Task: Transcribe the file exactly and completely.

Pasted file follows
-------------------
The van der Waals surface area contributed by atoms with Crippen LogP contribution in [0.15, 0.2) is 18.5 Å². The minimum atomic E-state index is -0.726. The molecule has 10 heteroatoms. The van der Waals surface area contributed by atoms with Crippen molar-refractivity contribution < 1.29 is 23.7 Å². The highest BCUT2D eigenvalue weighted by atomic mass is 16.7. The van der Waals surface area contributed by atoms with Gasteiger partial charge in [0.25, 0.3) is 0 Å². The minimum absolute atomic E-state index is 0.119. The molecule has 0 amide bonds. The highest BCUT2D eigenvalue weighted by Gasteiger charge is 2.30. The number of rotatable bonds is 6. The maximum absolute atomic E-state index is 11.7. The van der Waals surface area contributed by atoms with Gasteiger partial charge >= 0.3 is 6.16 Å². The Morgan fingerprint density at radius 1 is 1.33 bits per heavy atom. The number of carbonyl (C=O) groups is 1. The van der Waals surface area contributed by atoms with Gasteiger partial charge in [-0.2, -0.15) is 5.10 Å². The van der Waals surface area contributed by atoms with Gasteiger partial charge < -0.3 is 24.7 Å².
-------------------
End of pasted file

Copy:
The van der Waals surface area contributed by atoms with Crippen LogP contribution in [0.15, 0.2) is 18.5 Å². The minimum atomic E-state index is -0.726. The molecule has 10 heteroatoms. The van der Waals surface area contributed by atoms with Crippen molar-refractivity contribution < 1.29 is 23.7 Å². The highest BCUT2D eigenvalue weighted by atomic mass is 16.7. The van der Waals surface area contributed by atoms with Gasteiger partial charge in [0.25, 0.3) is 0 Å². The minimum absolute atomic E-state index is 0.119. The molecule has 0 amide bonds. The highest BCUT2D eigenvalue weighted by Gasteiger charge is 2.30. The number of rotatable bonds is 6. The maximum absolute atomic E-state index is 11.7. The van der Waals surface area contributed by atoms with Gasteiger partial charge >= 0.3 is 6.16 Å². The Morgan fingerprint density at radius 1 is 1.33 bits per heavy atom. The number of carbonyl (C=O) groups is 1. The van der Waals surface area contributed by atoms with Gasteiger partial charge in [-0.2, -0.15) is 5.10 Å². The van der Waals surface area contributed by atoms with Gasteiger partial charge < -0.3 is 24.7 Å².